Dear community,
I'm currently attempting to predict the occurence of an event (factor) having more than 2 levels with several continuous predictors. The model being ordinal, I was waiting the glm function to return several intercepts, which is not the case when looking to my results (I only have one intercept). I finally managed to perform an ordinal polytomous logisitc regression with the polr function, which gives several intercepts. But does anyone know what was the model performed with glm and why only one intercept was given ? Thanks a lot for your help ! |
blackscorpio <olivier.collignon <at> live.fr> writes:
> I'm currently attempting to predict the occurence of an event (factor) > having more than 2 levels with several continuous predictors. The model > being ordinal, I was waiting the glm function to return several intercepts, > which is not the case when looking to my results (I only have one > intercept). I finally managed to perform an ordinal polytomous logisitc > regression with the polr function, which gives several intercepts. > But does anyone know what was the model performed with glm and why only one > intercept was given ? It's not sufficiently clear (to me at least) what you're trying to do. Please provide a minimal reproducible example ... As far as I know, polr is the right way to do ordinal regression; it's not clear how you were trying to use glm to do it. Ben Bolker ______________________________________________ [hidden email] mailing list https://stat.ethz.ch/mailman/listinfo/r-help PLEASE do read the posting guide http://www.R-project.org/posting-guide.html and provide commented, minimal, self-contained, reproducible code. |
In reply to this post by blackscorpio
As far as I know, glm only works with dichotomous or count data. polr in the MASS package works and so does lrm {Design} for ordinal dependent variables. I would assume that the model produced by glm is a dichotomous version of your model but not sure. Only one intercept would be given because if you used the log link then it would have produced a dichotomous model instead of an ordered logistic regression. My suggestion is to use polr or lrm.
On Fri, Jul 23, 2010 at 6:15 PM, blackscorpio [via R] <[hidden email]> wrote: Dear community, -- Department of Public Administration University of Kansas 4060 Wesco Hall Office W Lawrence KS 66045-3177 Phone: (785) 813-1384 Email: [hidden email] |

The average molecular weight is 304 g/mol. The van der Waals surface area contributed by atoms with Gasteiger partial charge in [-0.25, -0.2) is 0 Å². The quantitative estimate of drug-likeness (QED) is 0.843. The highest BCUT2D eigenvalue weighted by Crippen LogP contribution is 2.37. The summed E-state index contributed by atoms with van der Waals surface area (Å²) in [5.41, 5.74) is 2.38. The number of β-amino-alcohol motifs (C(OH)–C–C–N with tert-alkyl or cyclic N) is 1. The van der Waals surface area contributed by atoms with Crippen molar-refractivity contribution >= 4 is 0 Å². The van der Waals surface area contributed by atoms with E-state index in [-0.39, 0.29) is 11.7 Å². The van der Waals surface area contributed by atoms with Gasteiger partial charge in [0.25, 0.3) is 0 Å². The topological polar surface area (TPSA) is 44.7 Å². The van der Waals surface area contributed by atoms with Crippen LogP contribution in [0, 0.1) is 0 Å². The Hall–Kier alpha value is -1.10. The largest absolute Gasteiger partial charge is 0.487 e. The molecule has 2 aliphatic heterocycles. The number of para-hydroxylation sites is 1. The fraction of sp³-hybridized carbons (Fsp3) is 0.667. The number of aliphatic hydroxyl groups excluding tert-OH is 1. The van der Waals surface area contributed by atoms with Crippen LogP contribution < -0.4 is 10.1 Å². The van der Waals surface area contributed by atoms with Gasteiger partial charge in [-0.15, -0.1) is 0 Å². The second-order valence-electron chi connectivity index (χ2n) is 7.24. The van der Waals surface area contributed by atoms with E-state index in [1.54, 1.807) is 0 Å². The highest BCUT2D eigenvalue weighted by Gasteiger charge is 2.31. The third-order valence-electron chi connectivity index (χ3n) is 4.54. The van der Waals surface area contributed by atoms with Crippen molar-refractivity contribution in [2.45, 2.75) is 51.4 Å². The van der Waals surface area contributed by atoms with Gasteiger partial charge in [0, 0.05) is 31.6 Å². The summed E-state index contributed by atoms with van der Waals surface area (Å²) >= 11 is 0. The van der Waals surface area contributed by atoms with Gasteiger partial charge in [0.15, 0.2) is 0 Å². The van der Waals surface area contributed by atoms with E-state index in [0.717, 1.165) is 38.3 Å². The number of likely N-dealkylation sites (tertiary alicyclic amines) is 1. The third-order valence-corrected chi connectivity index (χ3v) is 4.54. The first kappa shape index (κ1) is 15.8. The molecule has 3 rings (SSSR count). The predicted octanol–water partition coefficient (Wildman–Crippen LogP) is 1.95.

Thanks a lot for your anwers.
To Ben Bolker : I am trying to perform an ordinal logistic regression to predict an Y 3-class variable, having observed 3 continous predictors V1, V2, V3. With random data my code would be something like : # simulate 10 observations of 3 independant N(0,1) predictors X=rmvnorm(10,rep(0,3)) # variable to predict Y=c(1,1,1,2,2,2,3,3,3,3) # create data frame A=as.data.frame(cbind(X,Y)) # turn Y into class variable A$Y=as.factor(A$Y) # perform logisitic regression glm(Y~V1+V2+V3,A,family="binomial") As only one intercept is returned, it seems indeed that a 2-class model has been performed instead, as said by zachmor. Although I solved my problem by using polr instead of glm, I'd like to understand what glm does in such a case since it gave me better well-classification rates with the predict function. Thanks a lot again ! |
On Jul 26, 2010, at 4:18 AM, blackscorpio wrote:
> > Thanks a lot for your anwers. > To Ben Bolker : I am trying to perform an ordinal logistic regression to > predict an Y 3-class variable, having observed 3 continous predictors V1, > V2, V3. > With random data my code would be something like : > > # simulate 10 observations of 3 independant N(0,1) predictors > X=rmvnorm(10,rep(0,3)) > # variable to predict > Y=c(1,1,1,2,2,2,3,3,3,3) > # create data frame > A=as.data.frame(cbind(X,Y)) > # turn Y into class variable > A$Y=as.factor(A$Y) > # perform logisitic regression > glm(Y~V1+V2+V3,A,family="binomial") > > As only one intercept is returned, it seems indeed that a 2-class model has > been performed instead, as said by zachmor. > Although I solved my problem by using polr instead of glm, I'd like to > understand what glm does in such a case since it gave me better > well-classification rates with the predict function. > > Thanks a lot again ! >From the Details section of ?glm: "For binomial and quasibinomial families the response can also be specified as a factor (****when the first level denotes failure and all others success****) ..." So "1" is a failure and c("2", "3") denote success, thus a two level response. BTW, if you are going to use a function (eg. rmvnorm()) from an external package, be sure to include the relevant library() call in your example code so folks don't need to guess which CRAN package(s) may be required to run it. HTH, Marc Schwartz ______________________________________________ [hidden email] mailing list https://stat.ethz.ch/mailman/listinfo/r-help PLEASE do read the posting guide http://www.R-project.org/posting-guide.html and provide commented, minimal, self-contained, reproducible code. |
"when the first level denotes failure and all others success"
Yes, I saw this sentence in the glm help file, but I hadn't understood it this way... Anyway I checked this with a few examples and this is exactly what it does. Thanks a lot for your help !!! I can go back now to the polr function and try to understand why my results were better with glm. By the way, does anyone know how I can solve the likelyhood maximization problem : "attempt to find suitable starting values failed" obtained with polr : require(MASS) data(iris) polr(Species~Sepal.Length+Sepal.Width+Petal.Length+Petal.Width,iris) (I know this has to be a nominal model but I do as levels were ordered for the example). I tried to solve this by setting the "start" option to a null or a random vector by it doesn't garantee to find "a good" solution at the end. Thanks a lot ! |
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